Ryanair Announces New Routes, Finds Athens Airport Charges ‘Too High’
Irish low cost carrier Ryanair, which this year marks the 30th anniversary of its founding, yesterday announced “strong bookings” on its six new Athens Summer 2015 routes to Bratislava, Brussels, Budapest, Rome, Santorini and Warsaw.
The new connections are part of the airline’s 12-route summer schedule.
Speaking at a press conference in Athens, Ryanair’s chief commercial officer, David O’Brien, said plans also include extra flights to Chania (three daily) and to Thessaloniki (six daily) from the Greek capital as of Summer 2015.
In addition, Ryanair will also launch a new route from Athens to Berlin as part of its winter 2015 schedule. Flights to Berlin will initially run from Athens International Airport (AIA) and are gradually expected to launch from other Greek airports, starting from the second largest city, Thessaloniki.
Ryanair: Athens Airport must drop charges
During the press conference, Mr. O’Brien made reference to Ryanair’s relatively low passenger volume and “downgraded” performance at Athens Airport compared to other European airports, which he said was due to the high charges of AIA.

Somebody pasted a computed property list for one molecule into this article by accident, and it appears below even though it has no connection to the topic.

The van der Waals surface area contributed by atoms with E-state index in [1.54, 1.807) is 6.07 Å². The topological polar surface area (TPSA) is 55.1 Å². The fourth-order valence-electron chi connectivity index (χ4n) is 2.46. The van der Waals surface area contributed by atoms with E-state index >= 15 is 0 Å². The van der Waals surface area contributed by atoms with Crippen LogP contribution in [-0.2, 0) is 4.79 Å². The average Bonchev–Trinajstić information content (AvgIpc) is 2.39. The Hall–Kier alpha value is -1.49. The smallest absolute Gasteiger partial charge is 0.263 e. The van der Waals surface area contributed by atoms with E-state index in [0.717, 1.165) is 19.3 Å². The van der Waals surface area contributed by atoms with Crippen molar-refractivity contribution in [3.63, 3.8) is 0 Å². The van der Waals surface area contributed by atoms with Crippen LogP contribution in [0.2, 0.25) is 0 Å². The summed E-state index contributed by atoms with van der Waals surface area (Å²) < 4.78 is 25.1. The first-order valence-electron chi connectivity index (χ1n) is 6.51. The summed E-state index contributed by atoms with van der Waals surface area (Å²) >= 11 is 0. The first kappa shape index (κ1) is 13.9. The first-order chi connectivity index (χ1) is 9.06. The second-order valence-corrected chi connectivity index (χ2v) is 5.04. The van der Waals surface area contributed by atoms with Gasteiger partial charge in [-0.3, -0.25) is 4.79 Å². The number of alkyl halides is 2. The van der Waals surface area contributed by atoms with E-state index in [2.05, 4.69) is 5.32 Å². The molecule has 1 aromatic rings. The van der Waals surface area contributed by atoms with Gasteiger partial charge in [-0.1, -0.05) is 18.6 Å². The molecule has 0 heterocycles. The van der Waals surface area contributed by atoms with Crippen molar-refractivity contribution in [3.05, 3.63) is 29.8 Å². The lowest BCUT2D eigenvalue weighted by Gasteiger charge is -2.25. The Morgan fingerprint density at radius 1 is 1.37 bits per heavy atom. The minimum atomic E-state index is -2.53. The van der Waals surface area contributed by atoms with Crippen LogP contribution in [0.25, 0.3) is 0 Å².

He said Athens Airport has tremendous potential and that if airport taxes and fees were reduced, Ryanair could increase passenger traffic to the Greek capital by 10 million a year, which would translate to some three billion euros in tourism revenue for Greece.
However, he implied that the heads of AIA are not listening. “They behave perfectly as monopoly managers,” Mr. O’Brien said.
According to Mr. O’Brien, the airline’s 12-route summer schedule will annually deliver some 2.2 million customers and support 2,200 “on-site” jobs at AIA.
Ryanair recently suspended flights to Volos. Mr. O’Brien said that the company came to this decision as the charges at the Volos/Nea Anchialos Airport remained high all year around, although it is an airport of high seasonality.